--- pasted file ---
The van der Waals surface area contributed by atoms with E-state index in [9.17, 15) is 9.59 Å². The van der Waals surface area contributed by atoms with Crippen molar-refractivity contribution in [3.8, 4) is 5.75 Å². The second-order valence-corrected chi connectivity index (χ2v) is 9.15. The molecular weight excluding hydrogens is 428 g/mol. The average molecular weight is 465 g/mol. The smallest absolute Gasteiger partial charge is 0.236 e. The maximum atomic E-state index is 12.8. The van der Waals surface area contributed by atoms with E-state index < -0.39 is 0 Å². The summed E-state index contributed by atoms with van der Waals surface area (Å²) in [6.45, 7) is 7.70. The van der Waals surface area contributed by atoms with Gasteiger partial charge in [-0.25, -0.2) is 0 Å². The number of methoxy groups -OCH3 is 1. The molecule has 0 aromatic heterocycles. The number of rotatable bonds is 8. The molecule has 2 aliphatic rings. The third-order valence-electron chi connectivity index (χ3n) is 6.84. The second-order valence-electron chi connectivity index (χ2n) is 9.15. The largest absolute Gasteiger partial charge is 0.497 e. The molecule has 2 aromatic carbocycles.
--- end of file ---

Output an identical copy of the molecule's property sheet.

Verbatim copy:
The van der Waals surface area contributed by atoms with E-state index in [9.17, 15) is 9.59 Å². The van der Waals surface area contributed by atoms with Crippen molar-refractivity contribution in [3.8, 4) is 5.75 Å². The second-order valence-corrected chi connectivity index (χ2v) is 9.15. The molecular weight excluding hydrogens is 428 g/mol. The average molecular weight is 465 g/mol. The smallest absolute Gasteiger partial charge is 0.236 e. The maximum atomic E-state index is 12.8. The van der Waals surface area contributed by atoms with E-state index < -0.39 is 0 Å². The summed E-state index contributed by atoms with van der Waals surface area (Å²) in [6.45, 7) is 7.70. The van der Waals surface area contributed by atoms with Gasteiger partial charge in [-0.25, -0.2) is 0 Å². The number of methoxy groups -OCH3 is 1. The molecule has 0 aromatic heterocycles. The number of rotatable bonds is 8. The molecule has 2 aliphatic rings. The third-order valence-electron chi connectivity index (χ3n) is 6.84. The second-order valence-electron chi connectivity index (χ2n) is 9.15. The largest absolute Gasteiger partial charge is 0.497 e. The molecule has 2 aromatic carbocycles.